Outside ESG’s core mission of teaching the first-year general institute requirements in an interactive, small-class setting, ESG has a proud history of being the birthplace of a wide variety of educational experiments. Some of these experiments have taken on a life of their own outside of ESG and become part of the MIT mainstream experience. ESG provides a fertile ground for students and staff alike to take part in initiatives that include a successful and diverse seminar series; a one-of-a-kind training program for first-time undergraduate teaching assistants; and a communications initiative that helps students develop and create educational video content at a high level.
ESG Pilot Projects
Throughout its history, ESG has piloted new and innovative teaching and learning within MIT’s core first-year curriculum. Most recently, ESG piloted a first-year experimentation project, in which we replaced final exams with hands-on final projects, allowing students to apply theoretical learning to real-world projects of their own interest and design. We are also piloting a project that combines the teaching of MIT’s introductory computing classes with the physics core curriculum. Students develop the thought processes needed to go from disciplinary knowledge in physics to the posing of appropriate questions that can be addressed computationally. ESG plans to expand this pilot into the other core first-year disciplines.
ESG Seminar Series
ESG sponsors 5-10 six-unit pass/fail seminars each year on a variety of innovative subjects not covered in the regular curriculum, including psychology, chemistry, social networking, mathematics, and physics. Many seminars are student-generated; ESG allows upperclass students with a passion for a particular subject to propose a seminar and, with faculty supervision, to develop and teach it. These seminars are open to all ESG and MIT students and are intended to be hands-on and experiential in nature.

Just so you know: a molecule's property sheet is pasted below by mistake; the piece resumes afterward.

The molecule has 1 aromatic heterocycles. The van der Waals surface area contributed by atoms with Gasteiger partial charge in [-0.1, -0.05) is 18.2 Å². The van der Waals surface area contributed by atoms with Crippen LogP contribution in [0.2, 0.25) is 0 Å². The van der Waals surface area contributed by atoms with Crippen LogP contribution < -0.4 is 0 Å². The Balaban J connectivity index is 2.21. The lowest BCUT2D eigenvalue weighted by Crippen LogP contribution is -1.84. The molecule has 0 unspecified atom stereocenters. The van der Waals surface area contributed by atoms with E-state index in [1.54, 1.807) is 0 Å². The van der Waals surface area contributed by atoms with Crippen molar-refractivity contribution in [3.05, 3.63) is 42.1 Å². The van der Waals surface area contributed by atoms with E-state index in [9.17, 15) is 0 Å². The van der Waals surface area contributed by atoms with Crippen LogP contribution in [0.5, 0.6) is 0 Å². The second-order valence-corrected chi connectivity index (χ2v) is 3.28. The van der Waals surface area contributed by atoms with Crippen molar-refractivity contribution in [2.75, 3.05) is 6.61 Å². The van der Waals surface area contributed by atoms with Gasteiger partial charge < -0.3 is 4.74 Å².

ESG TA Training Program
Every year ESG hires approximately 25-40 undergraduates, most of whom were at ESG for their first year, to work as teaching assistants (TAs) and graders. ESG supports these first-time TAs by offering ES.200, the ESG Teaching Seminar. This seminar provides guidance, supervision, and a safe environment for TAs to share their teaching experiences and learn from one another. TAs at ESG are an invaluable resource, not only because of the expertise in a given subject but also for their past experience as first-year students. Having recently been through ESG as a student themselves, they teach with a unique empathy and insight. This peer teaching experience adds a layer of depth to first-year learning and adds value to the program as a whole.
The Educational Justice Institute
The Educational Justice Institute (TEJI) is a groundbreaking initiative that provides transformative learning experiences for incarcerated individuals and university students. Our goal is to improve the quality of life and future prospects of the incarcerated through education and technology, while simultaneously broadening the intellectual perspectives and social consciousness of MIT students by taking courses alongside incarcerated individuals. Founded in 2017 and housed at ESG, TEJI has grown rapidly by developing a variety of co-learning opportunities for students both inside and outside prison walls. For more information about TEJI, see teji.mit.edu.